Instead of staplers, hole punchers and file organizers, Raquel Roy’s office holds a collection of colorful masks, framed artwork overflowing onto the floor and paint brushes in pen holders.
Her passion for art and teaching extends beyond the 100-square-foot office in Maryville High School and into her classroom: It’s now both in person and online.
“Some people would totally stress at having 17 questions at once, but I thrive off of all of that,” Roy said. “I look forward to my job every single day.”
MHS art teachers began using an app called Artsonia four years ago for students to submit assignments, and during the pandemic the app has kept students’ work all in one place even though they are not.
The CEO for the company, Jim Meyers, said app usage has decreased by about 30% nationwide since the start of the pandemic. It has been a challenge for schools to prioritize art programs with concerns for safety and access to materials.
By the beginning of March, however, Roy’s classes had 3,890 art submissions for the school year. Only 4% of U.S. classrooms have 3,000 or more, according to Artsonia. Although Roy laughed with a colleague when she found out how much her students had used the app, Meyers credited teachers’ passion and the extra work that coincides with it, especially during a time when art programs are receiving less attention.
Principal Heather Hilton praised Maryville High teachers for keeping all students connected and learning, whether they’re in the classroom, chose online learning during the pandemic or are temporarily off campus because of a quarantine.
The Artsonia app allows family members and friends to view submitted artwork online, leave comments and buy merchandise, such as a mug or a T-shirt, with the student’s artwork on it. Roy likes to tease the boys who get embarrassed if their grandparents or parents comment on their work.
Students tease her about Bob Ross. There is a small picture of the TV art instructor in the front of her classroom to which Roy added playful illustrations including horns, angry eyes and a curly mustache. Students will come to class wearing wigs that resemble him, and one student gave her a Bob Ross bobblehead that sits on her desk.
“If you’re a teacher, you’re usually a good storyteller, you want to get your students involved, but sometimes that cannot happen digitally necessarily,” Roy said. “You kind of have to cut all that fluff, which is sad, because I’m sure you lose personality.”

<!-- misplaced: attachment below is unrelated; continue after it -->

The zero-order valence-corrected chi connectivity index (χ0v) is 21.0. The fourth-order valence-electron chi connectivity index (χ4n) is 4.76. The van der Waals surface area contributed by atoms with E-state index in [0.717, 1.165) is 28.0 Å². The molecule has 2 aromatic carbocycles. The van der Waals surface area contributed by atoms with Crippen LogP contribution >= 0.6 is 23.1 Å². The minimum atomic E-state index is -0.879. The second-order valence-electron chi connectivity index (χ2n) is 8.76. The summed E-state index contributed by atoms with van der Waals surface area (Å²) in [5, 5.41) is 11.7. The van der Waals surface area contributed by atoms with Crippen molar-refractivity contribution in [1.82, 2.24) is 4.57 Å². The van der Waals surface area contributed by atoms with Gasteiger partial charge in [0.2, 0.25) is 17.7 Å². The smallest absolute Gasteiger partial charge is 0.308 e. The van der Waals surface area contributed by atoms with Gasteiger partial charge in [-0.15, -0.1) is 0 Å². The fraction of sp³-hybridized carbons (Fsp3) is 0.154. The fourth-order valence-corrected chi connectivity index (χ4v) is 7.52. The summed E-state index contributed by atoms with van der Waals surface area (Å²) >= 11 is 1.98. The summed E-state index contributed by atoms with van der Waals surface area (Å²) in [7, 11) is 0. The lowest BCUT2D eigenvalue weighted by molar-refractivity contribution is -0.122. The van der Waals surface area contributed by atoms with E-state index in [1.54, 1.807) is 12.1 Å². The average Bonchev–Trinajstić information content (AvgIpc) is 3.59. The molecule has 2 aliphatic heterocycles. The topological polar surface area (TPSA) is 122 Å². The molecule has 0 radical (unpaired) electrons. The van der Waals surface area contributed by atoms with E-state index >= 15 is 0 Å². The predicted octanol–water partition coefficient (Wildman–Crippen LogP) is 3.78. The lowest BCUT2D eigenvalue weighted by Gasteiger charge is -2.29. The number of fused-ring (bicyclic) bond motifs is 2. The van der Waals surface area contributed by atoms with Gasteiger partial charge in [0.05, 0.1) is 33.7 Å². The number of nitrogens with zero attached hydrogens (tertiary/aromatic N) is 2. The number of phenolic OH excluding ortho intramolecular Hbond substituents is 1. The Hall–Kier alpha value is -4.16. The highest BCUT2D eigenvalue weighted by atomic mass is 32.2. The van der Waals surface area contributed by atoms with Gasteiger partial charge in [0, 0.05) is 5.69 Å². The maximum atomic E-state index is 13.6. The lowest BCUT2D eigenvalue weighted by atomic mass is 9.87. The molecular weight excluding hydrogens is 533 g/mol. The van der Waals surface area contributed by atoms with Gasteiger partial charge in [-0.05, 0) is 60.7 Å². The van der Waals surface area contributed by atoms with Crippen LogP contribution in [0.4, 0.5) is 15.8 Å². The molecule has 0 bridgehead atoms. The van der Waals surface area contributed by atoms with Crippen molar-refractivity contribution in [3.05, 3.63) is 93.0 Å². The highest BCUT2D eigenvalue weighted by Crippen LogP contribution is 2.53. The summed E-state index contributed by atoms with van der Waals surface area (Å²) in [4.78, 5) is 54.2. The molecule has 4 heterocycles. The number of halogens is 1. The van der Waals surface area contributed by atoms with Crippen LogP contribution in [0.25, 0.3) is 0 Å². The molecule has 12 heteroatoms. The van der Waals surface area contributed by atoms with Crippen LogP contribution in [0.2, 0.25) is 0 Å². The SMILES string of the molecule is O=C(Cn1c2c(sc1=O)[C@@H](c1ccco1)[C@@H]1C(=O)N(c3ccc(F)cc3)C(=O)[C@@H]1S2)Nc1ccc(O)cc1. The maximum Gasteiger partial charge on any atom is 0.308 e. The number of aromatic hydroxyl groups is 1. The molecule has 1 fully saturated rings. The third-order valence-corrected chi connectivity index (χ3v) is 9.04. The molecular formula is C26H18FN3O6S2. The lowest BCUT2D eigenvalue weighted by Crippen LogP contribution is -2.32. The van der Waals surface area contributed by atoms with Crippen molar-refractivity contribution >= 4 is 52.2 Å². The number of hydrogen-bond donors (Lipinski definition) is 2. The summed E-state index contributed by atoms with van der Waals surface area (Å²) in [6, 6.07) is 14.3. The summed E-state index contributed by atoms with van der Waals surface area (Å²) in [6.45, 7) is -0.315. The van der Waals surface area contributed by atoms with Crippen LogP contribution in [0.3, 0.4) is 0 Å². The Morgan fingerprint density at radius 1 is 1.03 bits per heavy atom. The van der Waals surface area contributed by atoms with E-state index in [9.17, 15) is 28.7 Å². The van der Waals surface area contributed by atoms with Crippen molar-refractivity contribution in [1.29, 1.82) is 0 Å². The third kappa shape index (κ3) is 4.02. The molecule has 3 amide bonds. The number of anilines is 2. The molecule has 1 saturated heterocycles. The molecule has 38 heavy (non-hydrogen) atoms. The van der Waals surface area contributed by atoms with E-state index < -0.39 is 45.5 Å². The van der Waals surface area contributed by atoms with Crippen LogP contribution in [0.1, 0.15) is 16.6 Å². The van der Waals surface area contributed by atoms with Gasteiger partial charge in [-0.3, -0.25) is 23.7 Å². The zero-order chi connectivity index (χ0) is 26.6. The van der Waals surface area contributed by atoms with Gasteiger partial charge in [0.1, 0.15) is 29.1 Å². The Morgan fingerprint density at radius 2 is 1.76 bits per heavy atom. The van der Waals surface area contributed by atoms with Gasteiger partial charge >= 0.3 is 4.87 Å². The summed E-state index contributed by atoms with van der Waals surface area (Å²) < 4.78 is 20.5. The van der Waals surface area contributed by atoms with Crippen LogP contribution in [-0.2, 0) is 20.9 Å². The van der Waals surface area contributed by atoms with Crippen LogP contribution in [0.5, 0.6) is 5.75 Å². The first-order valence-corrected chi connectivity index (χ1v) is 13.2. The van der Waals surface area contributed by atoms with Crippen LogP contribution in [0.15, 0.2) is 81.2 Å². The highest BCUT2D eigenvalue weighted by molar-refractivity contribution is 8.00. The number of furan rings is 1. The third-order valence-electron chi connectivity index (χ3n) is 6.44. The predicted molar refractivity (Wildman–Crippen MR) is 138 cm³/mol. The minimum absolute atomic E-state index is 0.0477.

In the beginning of the pandemic, the transition to online learning was difficult for everyone, including her family.
“My own two children were at my house, while I had 150 students I was trying to learn to teach virtually that I had never taught virtually before,” Roy said. “My husband was in one room of our house working, my children were trying to do homeschool, and I was Zooming with my students trying to get them to finish up their art credits.”
Now she’s in the classroom and hosts virtual meetings for students who choose that option or are quarantined. For students who haven’t been learning online for the whole semester, it can be a challenge to keep up with assignments and Zoom meetings.
For art projects, quarantined students have the option to send someone to pick up supplies from the school office or resume their projects when they return to school.
“It’s interesting to watch a class when you see a teacher teaching to people in front of them and recording on Zoom, and teaching to kids who are sitting at home, and trying to find ways to get those in-person learners connected to those digital learners and everybody on the same page,” Hilton said.
Her stress relief
Before Roy became an art teacher, she was an international business major at Carson-Newman University. She started volunteering at an elementary school and took a drawing class in college as a stress reliever.
The professor told Roy she should consider majoring in art, so “I called my parents and said, ‘I’m quitting everything and going to be an art major,’ and they were devastated,” Roy said.
Both her parents were in education, so they suggested she major in art education instead, and she shared their interest in connecting with kids of all ages.
“So that’s where I ended up, adding education to it, and I have not regretted a single year,” Roy said. “This is my 16th year teaching.”
Roy also teaches art education at Carson-Newman to future art teachers, including some who were her students at MHS.